By Jaideep Mukherji
India’s power sector has shown great resilience in the wake of the COVID-19 pandemic with continued generation and supply of electricity to millions of households and business establishments. The proactive government interventions made during this time, especially the Rs 90,000 crore stimulus package, provided immediate relief to the distribution companies in managing and making up for the financial loss due to the reduced electricity demand. The International Energy Agency data suggests that the global energy demand too fell by 3.8% in the first quarter of this year. The months of March and April witnessed the highest decline in demand as half of the world went into lockdown.
But now, as economic activities and business operations begin to shake off the COVID-19 impact, electricity demand is likely to rise consistently over the next few quarters. This is, therefore, an opportunity for the power sector to start fixing the shortcomings that held it back from improving the per capita energy consumption. The Economic Survey 2018-19 too noted that India needs to increase
its per capita energy consumption three-fold to spur economic growth and support the rising aspirations of its people. But this can only happen if the sector is able to address the systemic flaws at the distribution side, ensuring reliable energy delivery for the end users with better financial performance.
Boosting demand and ensuring delivery quality key to reshaping the power sector
Access to reliable power plays a key role in increasing the per capita power consumption and encourages prospective customers to take new connections. The post-pandemic phase in the power distribution sector should address key issues such as power theft, inaccurate billing, delays in new connection process and ineffective grievance redressal mechanisms, to accelerate growth and ensure increased financial stability. However, it must be noted that these issues have existed for long in the distribution sector and will need more nuanced strategic interventions. No quick fixes can address them. Slowly but steadily, bold reforms need to be initiated to bridge these gaps and prepare the sector for better operational and financial performance with supportive policy interventions.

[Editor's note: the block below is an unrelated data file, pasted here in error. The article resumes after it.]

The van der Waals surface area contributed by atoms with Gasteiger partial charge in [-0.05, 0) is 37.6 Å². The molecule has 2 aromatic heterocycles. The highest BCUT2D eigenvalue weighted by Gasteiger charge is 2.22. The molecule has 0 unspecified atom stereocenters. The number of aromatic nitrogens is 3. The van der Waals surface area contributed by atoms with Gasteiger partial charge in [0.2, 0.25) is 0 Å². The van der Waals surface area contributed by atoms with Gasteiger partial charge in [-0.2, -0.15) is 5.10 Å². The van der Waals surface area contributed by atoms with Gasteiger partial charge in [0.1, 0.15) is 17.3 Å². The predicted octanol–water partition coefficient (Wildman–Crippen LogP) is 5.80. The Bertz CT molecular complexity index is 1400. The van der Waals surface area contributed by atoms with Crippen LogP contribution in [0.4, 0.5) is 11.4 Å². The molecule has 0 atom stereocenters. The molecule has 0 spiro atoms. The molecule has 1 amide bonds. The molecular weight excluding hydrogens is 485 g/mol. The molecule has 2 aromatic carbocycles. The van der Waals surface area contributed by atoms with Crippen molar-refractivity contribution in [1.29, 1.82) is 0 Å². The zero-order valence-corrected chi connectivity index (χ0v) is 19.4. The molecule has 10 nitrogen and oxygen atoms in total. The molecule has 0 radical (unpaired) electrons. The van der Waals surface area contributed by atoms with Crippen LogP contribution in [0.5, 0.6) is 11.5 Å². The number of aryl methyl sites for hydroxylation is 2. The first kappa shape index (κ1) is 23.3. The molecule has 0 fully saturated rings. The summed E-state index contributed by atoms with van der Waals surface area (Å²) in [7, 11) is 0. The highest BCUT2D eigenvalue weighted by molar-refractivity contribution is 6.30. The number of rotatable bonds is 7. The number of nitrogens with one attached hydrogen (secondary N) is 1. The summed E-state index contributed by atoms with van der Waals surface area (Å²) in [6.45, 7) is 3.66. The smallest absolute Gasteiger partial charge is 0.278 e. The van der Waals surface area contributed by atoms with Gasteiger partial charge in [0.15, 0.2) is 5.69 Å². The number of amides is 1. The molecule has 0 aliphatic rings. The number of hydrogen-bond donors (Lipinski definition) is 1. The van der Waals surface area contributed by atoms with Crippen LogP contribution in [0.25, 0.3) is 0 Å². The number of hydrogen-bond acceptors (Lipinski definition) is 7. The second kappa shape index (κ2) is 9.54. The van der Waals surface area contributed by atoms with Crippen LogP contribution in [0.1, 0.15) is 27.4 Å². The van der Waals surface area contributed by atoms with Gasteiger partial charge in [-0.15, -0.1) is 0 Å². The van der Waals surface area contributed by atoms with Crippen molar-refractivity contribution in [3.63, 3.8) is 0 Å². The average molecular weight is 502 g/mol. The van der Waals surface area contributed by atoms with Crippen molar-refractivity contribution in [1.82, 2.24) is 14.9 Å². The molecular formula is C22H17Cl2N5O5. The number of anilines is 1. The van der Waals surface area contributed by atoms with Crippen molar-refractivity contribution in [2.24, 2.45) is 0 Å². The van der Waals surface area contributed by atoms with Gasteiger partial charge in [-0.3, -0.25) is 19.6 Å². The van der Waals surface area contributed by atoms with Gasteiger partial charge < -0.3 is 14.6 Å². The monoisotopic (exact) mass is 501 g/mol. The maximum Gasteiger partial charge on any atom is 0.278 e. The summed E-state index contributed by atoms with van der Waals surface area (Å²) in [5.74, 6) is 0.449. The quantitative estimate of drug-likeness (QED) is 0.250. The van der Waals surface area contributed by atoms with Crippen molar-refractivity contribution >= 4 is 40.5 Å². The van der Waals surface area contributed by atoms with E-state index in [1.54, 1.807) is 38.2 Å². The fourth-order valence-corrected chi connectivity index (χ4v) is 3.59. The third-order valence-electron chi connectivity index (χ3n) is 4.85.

The decision to privatize the DISCOMs in Union Territories was a significant step in this direction that is expected to pave way for more positive reforms in future. Increased private sector participation in the distribution space will not only help DISCOMs deal with the growing financial stress but will also enhance the quality of services and foster healthy competition. The presence of multiple competent players in the sector will provide consumers a handful of options to choose the right distributor, based on their performance and customer service quality. Telecom sector, for example, gives the customers an option to switch to another operator through mobile number portability if the existing service provider fails to ensure quality service. However, these kinds of progressive reforms can be initiated only if the DISCOMs have enough capital to spend on upgrading their existing infrastructure and strengthening the customer connect. Between 2017 and 2022, the power sector is expected to attract investments worth Rs 11.56 trillion in thermal, hydro, nuclear and renewable segments. This will help the sector in building state-of the-art infrastructure, upgrading the necessary technologies and establishing a stronger relationship with the customers.